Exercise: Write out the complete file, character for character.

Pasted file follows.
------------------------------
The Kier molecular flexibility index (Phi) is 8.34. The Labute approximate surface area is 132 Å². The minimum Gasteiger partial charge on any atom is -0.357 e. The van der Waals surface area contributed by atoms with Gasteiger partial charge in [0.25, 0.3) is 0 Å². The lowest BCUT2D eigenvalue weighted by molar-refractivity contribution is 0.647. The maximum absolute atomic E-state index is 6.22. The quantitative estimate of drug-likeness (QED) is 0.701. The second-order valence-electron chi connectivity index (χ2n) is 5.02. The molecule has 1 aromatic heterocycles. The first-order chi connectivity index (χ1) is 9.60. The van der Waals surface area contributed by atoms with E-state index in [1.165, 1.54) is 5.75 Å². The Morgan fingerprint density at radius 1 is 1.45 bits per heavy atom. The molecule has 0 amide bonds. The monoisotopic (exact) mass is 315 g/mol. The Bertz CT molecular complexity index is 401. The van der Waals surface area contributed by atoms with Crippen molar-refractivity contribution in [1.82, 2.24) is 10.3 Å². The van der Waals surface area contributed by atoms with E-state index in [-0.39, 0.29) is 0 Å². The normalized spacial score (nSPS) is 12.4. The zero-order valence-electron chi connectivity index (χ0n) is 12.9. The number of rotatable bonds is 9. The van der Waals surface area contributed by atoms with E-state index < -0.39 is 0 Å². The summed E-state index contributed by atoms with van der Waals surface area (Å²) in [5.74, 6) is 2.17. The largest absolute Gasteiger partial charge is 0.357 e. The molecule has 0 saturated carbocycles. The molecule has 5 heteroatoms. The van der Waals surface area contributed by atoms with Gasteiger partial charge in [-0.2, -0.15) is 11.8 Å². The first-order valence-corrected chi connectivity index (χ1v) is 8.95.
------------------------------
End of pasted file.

The Kier molecular flexibility index (Phi) is 8.34. The Labute approximate surface area is 132 Å². The minimum Gasteiger partial charge on any atom is -0.357 e. The van der Waals surface area contributed by atoms with Gasteiger partial charge in [0.25, 0.3) is 0 Å². The lowest BCUT2D eigenvalue weighted by molar-refractivity contribution is 0.647. The maximum absolute atomic E-state index is 6.22. The quantitative estimate of drug-likeness (QED) is 0.701. The second-order valence-electron chi connectivity index (χ2n) is 5.02. The molecule has 1 aromatic heterocycles. The first-order chi connectivity index (χ1) is 9.60. The van der Waals surface area contributed by atoms with E-state index in [1.165, 1.54) is 5.75 Å². The Morgan fingerprint density at radius 1 is 1.45 bits per heavy atom. The molecule has 0 amide bonds. The monoisotopic (exact) mass is 315 g/mol. The Bertz CT molecular complexity index is 401. The van der Waals surface area contributed by atoms with Crippen molar-refractivity contribution in [1.82, 2.24) is 10.3 Å². The van der Waals surface area contributed by atoms with E-state index in [-0.39, 0.29) is 0 Å². The normalized spacial score (nSPS) is 12.4. The zero-order valence-electron chi connectivity index (χ0n) is 12.9. The number of rotatable bonds is 9. The van der Waals surface area contributed by atoms with E-state index < -0.39 is 0 Å². The summed E-state index contributed by atoms with van der Waals surface area (Å²) in [5.74, 6) is 2.17. The largest absolute Gasteiger partial charge is 0.357 e. The molecule has 0 saturated carbocycles. The molecule has 5 heteroatoms. The van der Waals surface area contributed by atoms with Gasteiger partial charge in [-0.2, -0.15) is 11.8 Å². The first-order valence-corrected chi connectivity index (χ1v) is 8.95.